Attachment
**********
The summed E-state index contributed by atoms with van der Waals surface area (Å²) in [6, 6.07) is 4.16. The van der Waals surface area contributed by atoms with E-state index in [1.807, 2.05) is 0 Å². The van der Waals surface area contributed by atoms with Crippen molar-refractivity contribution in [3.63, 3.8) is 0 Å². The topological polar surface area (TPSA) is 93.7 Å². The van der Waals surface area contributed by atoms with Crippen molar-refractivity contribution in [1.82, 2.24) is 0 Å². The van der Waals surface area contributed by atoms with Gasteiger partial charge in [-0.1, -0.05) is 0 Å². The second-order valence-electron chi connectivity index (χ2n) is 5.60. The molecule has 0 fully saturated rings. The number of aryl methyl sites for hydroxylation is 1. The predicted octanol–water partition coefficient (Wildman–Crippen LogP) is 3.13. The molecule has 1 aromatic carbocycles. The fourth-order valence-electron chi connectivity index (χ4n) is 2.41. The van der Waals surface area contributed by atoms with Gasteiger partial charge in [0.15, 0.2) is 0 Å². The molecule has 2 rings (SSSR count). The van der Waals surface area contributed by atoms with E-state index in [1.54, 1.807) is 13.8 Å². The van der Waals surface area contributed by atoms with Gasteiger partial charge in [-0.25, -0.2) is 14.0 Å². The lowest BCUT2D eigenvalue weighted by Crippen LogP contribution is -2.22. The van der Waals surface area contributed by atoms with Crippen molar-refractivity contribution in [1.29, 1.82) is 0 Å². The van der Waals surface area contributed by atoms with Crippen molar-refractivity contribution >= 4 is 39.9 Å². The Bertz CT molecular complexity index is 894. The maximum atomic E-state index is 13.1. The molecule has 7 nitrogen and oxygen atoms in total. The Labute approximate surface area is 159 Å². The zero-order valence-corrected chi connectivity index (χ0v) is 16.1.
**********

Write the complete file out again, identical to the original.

The summed E-state index contributed by atoms with van der Waals surface area (Å²) in [6, 6.07) is 4.16. The van der Waals surface area contributed by atoms with E-state index in [1.807, 2.05) is 0 Å². The van der Waals surface area contributed by atoms with Crippen molar-refractivity contribution in [3.63, 3.8) is 0 Å². The topological polar surface area (TPSA) is 93.7 Å². The van der Waals surface area contributed by atoms with Crippen molar-refractivity contribution in [1.82, 2.24) is 0 Å². The van der Waals surface area contributed by atoms with Gasteiger partial charge in [-0.1, -0.05) is 0 Å². The second-order valence-electron chi connectivity index (χ2n) is 5.60. The molecule has 0 fully saturated rings. The number of aryl methyl sites for hydroxylation is 1. The predicted octanol–water partition coefficient (Wildman–Crippen LogP) is 3.13. The molecule has 1 aromatic carbocycles. The fourth-order valence-electron chi connectivity index (χ4n) is 2.41. The van der Waals surface area contributed by atoms with Gasteiger partial charge in [0.15, 0.2) is 0 Å². The molecule has 2 rings (SSSR count). The van der Waals surface area contributed by atoms with E-state index in [1.54, 1.807) is 13.8 Å². The van der Waals surface area contributed by atoms with Gasteiger partial charge in [-0.25, -0.2) is 14.0 Å². The lowest BCUT2D eigenvalue weighted by Crippen LogP contribution is -2.22. The van der Waals surface area contributed by atoms with Crippen molar-refractivity contribution in [1.29, 1.82) is 0 Å². The van der Waals surface area contributed by atoms with Crippen molar-refractivity contribution >= 4 is 39.9 Å². The Bertz CT molecular complexity index is 894. The maximum atomic E-state index is 13.1. The molecule has 7 nitrogen and oxygen atoms in total. The Labute approximate surface area is 159 Å². The zero-order valence-corrected chi connectivity index (χ0v) is 16.1.